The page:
Racist ‘Great Replacement’ Talk Is Mingling With Popular Right-Wing Conspiracy Theories

RALEIGH, USA - JULY 24: Supporters of World Wide Rally for freedom 3.0, anti-vaccine protesters rally against coronavirus (COVID-19) restrictions in Raleigh, North Carolina, United States on July 24, 2021. (Photo by ... RALEIGH, USA - JULY 24: Supporters of World Wide Rally for freedom 3.0, anti-vaccine protesters rally against coronavirus (COVID-19) restrictions in Raleigh, North Carolina, United States on July 24, 2021. (Photo by Peter Zay/Anadolu Agency via Getty Images) MORE LESS
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September 29, 2021 9:51 a.m.

We wrote yesterday about the “great replacement” conspiracy theory, which holds that the left is purposefully “importing” “obedient” people from abroad to beef up its voter rolls and replace white people. 

While the theory used to be relegated to the right-wing fringe, it’s now a fairly standard talking point among Republican Party elites and conservative pundits — as evidenced in recent commentary from Tucker Carlson, Rep. Elise Stefanik (R-NY) and others.

But there’s another measure of the conspiracy theory’s reach, researchers told us: its intermingling with other theories popular with the base. Talk of a “great replacement” now mixes freely with QAnon, Critical Race Theory paranoia, and conspiracy theories about the 2020 election and the dangers of COVID-19 public health measures.

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“It’s this real sense of incredible distrust and mistrust of the government,” said Marilyn Mayo, a senior research fellow at the Anti-Defamation League’s Center on Extremism, explaining the link between the various theories, adding later: “There’s so much interconnectedness going on right now in what’s happening in the country.” 

“There’s a feeling in general of displacement,” Mayo said. “There’s a lot you read about white European civilization being the epitome of civilization, and that those are the people who came here, created America, and made this country great, and somehow that’s all going to be taken away.”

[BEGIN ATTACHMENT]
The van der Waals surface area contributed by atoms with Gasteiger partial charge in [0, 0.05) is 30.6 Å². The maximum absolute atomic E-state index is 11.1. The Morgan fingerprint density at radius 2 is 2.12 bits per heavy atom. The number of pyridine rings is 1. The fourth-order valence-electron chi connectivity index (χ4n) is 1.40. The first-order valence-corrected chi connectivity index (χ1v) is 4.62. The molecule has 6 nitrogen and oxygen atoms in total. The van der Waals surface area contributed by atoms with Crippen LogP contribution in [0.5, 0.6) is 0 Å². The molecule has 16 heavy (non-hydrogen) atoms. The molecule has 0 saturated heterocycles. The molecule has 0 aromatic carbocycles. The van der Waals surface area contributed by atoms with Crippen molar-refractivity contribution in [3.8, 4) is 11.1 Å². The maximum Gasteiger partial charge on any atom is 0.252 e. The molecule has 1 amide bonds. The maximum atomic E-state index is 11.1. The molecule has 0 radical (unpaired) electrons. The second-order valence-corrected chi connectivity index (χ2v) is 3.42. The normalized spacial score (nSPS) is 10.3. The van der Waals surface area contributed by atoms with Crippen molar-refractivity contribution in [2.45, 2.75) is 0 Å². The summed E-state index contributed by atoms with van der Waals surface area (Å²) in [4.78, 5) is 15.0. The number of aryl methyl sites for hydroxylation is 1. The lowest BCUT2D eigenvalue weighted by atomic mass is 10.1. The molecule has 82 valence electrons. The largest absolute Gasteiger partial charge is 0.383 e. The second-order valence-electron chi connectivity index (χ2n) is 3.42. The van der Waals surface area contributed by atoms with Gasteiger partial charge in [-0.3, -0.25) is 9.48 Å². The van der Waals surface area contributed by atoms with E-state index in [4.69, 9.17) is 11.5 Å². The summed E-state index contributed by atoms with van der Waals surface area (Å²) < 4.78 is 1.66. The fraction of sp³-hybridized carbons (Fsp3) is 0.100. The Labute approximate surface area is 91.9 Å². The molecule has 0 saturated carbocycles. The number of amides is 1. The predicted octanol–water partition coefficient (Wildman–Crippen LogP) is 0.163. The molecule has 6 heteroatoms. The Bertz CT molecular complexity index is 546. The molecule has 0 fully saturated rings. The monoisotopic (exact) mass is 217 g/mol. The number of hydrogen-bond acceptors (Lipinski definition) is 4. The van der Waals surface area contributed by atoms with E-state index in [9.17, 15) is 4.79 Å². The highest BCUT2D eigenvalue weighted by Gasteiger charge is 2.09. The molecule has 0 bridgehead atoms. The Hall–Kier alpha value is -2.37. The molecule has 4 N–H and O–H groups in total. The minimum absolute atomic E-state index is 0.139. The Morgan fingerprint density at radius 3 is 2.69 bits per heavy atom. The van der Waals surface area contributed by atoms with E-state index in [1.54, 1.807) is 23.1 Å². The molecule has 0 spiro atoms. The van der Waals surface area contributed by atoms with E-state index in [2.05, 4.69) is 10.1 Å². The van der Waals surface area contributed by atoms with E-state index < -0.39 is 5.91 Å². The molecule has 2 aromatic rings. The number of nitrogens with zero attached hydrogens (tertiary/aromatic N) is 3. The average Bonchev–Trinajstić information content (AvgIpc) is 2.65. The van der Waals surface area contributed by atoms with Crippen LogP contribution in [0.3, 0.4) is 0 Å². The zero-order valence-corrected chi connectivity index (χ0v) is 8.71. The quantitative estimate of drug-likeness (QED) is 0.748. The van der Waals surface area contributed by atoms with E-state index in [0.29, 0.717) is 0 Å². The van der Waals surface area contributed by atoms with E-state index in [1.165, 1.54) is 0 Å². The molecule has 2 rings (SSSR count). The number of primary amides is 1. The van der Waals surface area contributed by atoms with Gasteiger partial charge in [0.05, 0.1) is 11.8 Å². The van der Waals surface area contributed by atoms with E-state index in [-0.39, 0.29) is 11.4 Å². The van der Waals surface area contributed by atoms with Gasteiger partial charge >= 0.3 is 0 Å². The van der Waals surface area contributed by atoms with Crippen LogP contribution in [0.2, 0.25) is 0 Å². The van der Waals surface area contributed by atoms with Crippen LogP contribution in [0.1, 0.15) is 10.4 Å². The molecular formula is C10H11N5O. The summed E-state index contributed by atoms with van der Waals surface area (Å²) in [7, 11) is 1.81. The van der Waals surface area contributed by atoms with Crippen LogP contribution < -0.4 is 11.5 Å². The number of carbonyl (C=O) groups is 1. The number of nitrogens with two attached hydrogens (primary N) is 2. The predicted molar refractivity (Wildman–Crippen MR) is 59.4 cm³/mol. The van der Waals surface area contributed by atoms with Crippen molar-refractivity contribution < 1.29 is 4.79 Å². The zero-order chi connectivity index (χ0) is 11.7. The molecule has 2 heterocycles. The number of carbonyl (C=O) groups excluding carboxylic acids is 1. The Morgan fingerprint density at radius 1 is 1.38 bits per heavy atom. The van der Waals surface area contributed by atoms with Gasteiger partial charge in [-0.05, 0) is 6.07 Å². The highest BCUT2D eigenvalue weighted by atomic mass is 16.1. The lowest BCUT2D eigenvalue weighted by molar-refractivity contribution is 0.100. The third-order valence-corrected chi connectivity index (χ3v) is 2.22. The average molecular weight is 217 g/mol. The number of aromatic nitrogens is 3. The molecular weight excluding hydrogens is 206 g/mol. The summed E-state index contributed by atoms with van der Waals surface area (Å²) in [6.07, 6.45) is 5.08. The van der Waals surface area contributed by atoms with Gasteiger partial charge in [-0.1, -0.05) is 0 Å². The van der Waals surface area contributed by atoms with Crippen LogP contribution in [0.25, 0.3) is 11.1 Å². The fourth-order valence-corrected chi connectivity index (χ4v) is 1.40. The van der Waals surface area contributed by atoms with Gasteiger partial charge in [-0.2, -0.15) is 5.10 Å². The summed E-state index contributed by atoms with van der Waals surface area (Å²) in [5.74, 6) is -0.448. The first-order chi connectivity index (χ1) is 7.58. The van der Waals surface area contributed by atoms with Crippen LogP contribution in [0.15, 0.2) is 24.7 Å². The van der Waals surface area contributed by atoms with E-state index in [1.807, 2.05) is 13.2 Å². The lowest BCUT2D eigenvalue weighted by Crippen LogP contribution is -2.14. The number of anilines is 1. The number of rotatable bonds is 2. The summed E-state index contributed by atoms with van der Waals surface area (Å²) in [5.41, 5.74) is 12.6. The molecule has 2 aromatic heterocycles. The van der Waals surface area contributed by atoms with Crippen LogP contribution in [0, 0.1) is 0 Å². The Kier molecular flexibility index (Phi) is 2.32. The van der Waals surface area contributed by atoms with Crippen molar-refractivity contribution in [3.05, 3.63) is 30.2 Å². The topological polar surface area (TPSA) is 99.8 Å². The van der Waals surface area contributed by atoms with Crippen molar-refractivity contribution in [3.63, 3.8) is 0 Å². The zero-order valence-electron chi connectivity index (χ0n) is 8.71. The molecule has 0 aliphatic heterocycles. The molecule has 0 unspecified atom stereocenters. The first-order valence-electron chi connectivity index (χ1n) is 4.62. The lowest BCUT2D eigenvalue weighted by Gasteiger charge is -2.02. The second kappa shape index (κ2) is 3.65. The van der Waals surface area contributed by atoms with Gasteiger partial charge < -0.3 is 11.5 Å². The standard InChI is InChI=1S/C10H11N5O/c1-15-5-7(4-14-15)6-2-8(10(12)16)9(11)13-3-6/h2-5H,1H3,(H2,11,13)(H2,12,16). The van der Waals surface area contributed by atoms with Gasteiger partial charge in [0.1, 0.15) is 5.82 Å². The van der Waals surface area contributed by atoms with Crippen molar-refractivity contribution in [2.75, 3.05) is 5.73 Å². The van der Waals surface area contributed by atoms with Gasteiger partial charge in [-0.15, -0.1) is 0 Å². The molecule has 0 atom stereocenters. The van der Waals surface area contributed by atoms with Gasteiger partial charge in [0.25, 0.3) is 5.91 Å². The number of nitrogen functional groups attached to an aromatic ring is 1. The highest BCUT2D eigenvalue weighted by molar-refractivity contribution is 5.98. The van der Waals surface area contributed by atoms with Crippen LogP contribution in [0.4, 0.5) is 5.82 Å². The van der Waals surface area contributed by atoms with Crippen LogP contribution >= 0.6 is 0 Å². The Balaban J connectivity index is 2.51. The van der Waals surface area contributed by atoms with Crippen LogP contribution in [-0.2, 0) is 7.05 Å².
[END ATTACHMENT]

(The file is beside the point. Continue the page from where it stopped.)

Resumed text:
The ADL offered an example of this crossover in a late-July report: QAnon promoter Ann Vandersteel, greeted with a standing ovation at Clay Clark’s “Health and Freedom Conference” in Tampa, began her remarks by telling the assembled thousands, “it is all connected.” 

“The banking crisis, the human trafficking crisis, the pandemics that we’ve seen over time, especially this shamdemic we’re in right now, the endless wars, the migration that’s taken place all over Europe that has just upended all those beautiful countries that are losing their nationality,” she said. 

Here’s another example: A June survey fielded by the National Opinion Research Center at the University of Chicago found that 8.1% percent of respondents believed both that “The 2020 election was stolen, and Joe Biden is an illegitimate president” and also that “Use of force is justified to restore Donald J. Trump to the presidency.” NORC surveyed 1,070 American adults and reported a 4.16% margin of error. But if that 8.1% figure is accurate nationwide, it would represent 21 million American adults

Now, the twist: Of those 8.1%, 

  • 63% believe in the great replacement: “African American people or Hispanic people in our country will eventually have more rights than whites.”
  • 54% believe in QAnon: “A secret group of Satan-worshipping pedophiles is ruling the US government.”

Stefanik, the third-ranking Republican in the House, demonstrated how to fuse the “great replacement” conspiracy theory and the election denial movement. 

The congresswoman released an ad earlier this month warning of a “PERMANENT ELECTION INSURRECTION.” 

“Their plan,” the ad declared, is “to grant amnesty to 11 MILLION illegal immigrants will overthrow our current electorate and create a permanent liberal majority in Washington.” 

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